Wentworth did say that restoring trust in government will be a top priority in the new term. The House will pursue “election integrity reform” and ethics reforms, including a recently proposed conflict of interest policy that would prevent lawmakers from voting on bills that would benefit themselves or family members.

Wentworth also wants to fight to restore a balance of power that he contended Whitmer has effectively bypassed with COVID-19 orders.  

Wentworth suggested Republicans had already been developing their own plan to spend federal relief dollars when the governor rolled out her own last week. 

“She’s going to continue to operate that way until I think we have some opportunity to leverage and force some conversation, force her to the table,” he said. 

Whitmer contends that science continues to drive her decisions on COVID-19 and has cited falling case counts as evidence that her recent indoor dining ban “worked.” Whitmer has not negotiated with GOP leaders on most pandemic policies but notes she regularly invites them to regular meetings, something “most governors don’t do.”

Shirkey, the Senate Republican leader from Clarklake, has also called on Whitmer to relax COVID-19 business restrictions. He unveiled a list of Senate GOP priorities on Tuesday vowing to focus on both “the lives and livelihoods” of Michigan families.

In an outline, Senate Republicans said they are also committed to “economic freedom” and getting students “back on track” after months of remote learning in some districts. And, after a tumultuous election cycle that culminated with violence at the U.S. Capitol, Senate Republicans said they are committed to “ensuring confidence in elections.”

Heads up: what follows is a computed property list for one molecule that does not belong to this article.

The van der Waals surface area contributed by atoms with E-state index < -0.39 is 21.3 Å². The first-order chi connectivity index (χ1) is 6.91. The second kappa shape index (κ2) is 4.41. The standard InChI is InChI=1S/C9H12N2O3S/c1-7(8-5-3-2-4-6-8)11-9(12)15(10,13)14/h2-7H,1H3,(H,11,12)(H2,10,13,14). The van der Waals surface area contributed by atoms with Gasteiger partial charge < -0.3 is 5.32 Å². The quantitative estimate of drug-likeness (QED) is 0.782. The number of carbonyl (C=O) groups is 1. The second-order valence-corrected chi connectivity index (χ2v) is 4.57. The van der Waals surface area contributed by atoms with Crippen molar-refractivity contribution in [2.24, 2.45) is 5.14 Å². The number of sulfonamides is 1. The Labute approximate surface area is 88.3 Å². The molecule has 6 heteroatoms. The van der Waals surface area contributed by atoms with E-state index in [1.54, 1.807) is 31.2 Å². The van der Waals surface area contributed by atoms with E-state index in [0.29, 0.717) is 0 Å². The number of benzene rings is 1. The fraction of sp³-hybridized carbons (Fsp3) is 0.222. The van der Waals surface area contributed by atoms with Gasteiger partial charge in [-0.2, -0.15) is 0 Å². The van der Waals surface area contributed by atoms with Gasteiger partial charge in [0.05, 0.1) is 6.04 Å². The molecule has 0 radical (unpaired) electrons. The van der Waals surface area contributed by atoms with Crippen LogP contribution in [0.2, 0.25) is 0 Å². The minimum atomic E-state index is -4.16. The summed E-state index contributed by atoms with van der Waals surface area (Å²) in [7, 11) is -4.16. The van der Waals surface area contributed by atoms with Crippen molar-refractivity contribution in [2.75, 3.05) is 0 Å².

It’s not yet clear what shape those election reforms may take. Shirkey has publicly rejected conspiracy theories about Dominion voting machines used in dozens of Michigan counties but has expressed legitimate concerns with ballot security and oversight.  

The GOP leader has also said he’s open to allowing clerks to count absentee ballots before Election Day, so long as they do not report those totals early, which could help eliminate reporting gaps that Trump supporters erroneously cited as evidence of fraud.

Shirkey and Chatfield, the former speaker who was term limited out of office, recognized Biden’s victory in a series of statements following certification by the Board of State Canvassers in late November.  

And for that, “they were called RINOs all over social media, which is laughable,” said John Sellek, a consultant with Harbor Strategic in Lansing who worked for Republican gubernatorial candidate Bill Schuette’s campaign in 2018. 

Many Trump supporters still believe the election was stolen, however, so Shirkey and Wentworth must “try to manage the expectations and the emotions and the frustrations” of those voters by vowing a thorough review of election security, Sellek said. 

The relationship between the GOP leaders and Whitmer is likely to get even “rockier” because conservative lawmakers are under enormous pressure to fight Whitmer COVID restrictions on behalf of small businesses, Sellek said.

“This new speaker has been pretty aggressive right out of the box verbally confronting her on her COVID rulings,” Sellek said of Wentworth, who began the year with dual press releases criticizing Whitmer for vetoing money to help businesses pay unemployment benefits. 

“He’s indicated more than once that he’s going to be willing to publicly confront the governor, and that’s indicative of where his support is in his caucus.”